The reason I explain this is to contrast the rigor of attaining and maintaining the CPC designation, as well as other quality designations such as the Chartered Financial Analyst (CFA) conferred by the CFA Institute, with many of the other designations offered in the industry.

The CFA designation is regarded by most to be the key certification for investment professionals, especially in the areas of research and portfolio management. It seems to me that any person with an afternoon free can achieve a designation that purports them to be a retirement plan expert. Please understand there are countless designations issued by organizations ranging from a retirement plan specialist designation issued by the broker-dealers certifying that they have taken an afternoon class on retirement plans, to for-profit organizations handing out designations for an annual fee, to industry leading organizations that require substantial experience, demonstrated knowledge, and rigorous continuing education. Sadly, few people understand what is behind a designation.

The Financial Industry Regulatory Authority’s (FINRA) website offers a one-stop shop for anyone who is interested in understanding the qualifications of this alphabet soup of designations and thereby, the true expertise the so-called expert is claiming. For a detailed explanation of virtually all designations, visit:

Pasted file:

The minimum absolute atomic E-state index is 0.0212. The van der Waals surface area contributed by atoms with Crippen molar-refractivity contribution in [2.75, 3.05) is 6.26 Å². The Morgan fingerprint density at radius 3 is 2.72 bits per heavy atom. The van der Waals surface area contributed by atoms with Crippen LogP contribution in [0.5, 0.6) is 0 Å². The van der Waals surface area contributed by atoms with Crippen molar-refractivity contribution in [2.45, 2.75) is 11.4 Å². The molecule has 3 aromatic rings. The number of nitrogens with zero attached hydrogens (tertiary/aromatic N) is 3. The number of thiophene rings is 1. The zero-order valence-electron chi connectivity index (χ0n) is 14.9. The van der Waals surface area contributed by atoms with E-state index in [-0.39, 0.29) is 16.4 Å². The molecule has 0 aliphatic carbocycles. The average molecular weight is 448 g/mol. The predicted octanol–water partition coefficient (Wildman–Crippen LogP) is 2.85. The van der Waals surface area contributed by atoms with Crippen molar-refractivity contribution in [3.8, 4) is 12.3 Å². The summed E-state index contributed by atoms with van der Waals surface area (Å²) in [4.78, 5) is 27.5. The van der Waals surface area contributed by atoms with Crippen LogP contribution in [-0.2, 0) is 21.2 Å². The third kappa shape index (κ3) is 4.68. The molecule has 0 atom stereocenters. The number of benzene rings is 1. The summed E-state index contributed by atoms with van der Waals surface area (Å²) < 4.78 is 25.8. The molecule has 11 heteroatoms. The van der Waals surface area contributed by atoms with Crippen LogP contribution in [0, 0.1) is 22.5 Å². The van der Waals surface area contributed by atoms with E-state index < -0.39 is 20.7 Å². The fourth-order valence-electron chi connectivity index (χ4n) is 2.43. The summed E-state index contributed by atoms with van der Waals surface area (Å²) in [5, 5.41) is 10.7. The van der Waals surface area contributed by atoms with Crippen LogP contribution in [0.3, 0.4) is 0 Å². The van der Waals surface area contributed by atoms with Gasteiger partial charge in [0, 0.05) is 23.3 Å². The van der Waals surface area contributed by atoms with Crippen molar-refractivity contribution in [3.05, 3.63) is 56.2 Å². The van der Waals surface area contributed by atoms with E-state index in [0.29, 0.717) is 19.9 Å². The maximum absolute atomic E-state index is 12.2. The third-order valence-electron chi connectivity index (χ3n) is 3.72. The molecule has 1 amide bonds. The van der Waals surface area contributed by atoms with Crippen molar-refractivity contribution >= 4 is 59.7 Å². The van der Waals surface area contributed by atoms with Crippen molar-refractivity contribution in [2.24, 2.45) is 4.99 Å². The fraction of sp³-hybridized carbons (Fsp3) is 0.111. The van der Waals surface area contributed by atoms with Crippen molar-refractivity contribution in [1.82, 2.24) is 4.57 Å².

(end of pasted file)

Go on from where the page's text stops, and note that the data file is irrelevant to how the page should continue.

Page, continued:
At this site, you can check how one financial industry credential stacks up against another. Although FINRA doesn’t approve or endorse any professional designation, firm compliance departments use FINRA’s benchmarks as part of the process of approving credentials for use on business cards.

Here’s what FINRA looks for in a credential and what it means:

Issuing Organization
Credentials issued by a for-profit organization are designed, frankly, for the organization to make a profit. Although the courses and exams leading to the credential may be on point, continuing education requirements are likely to be granted only when attending the issuing organization’s conferences and webcasts, or by using their specific materials.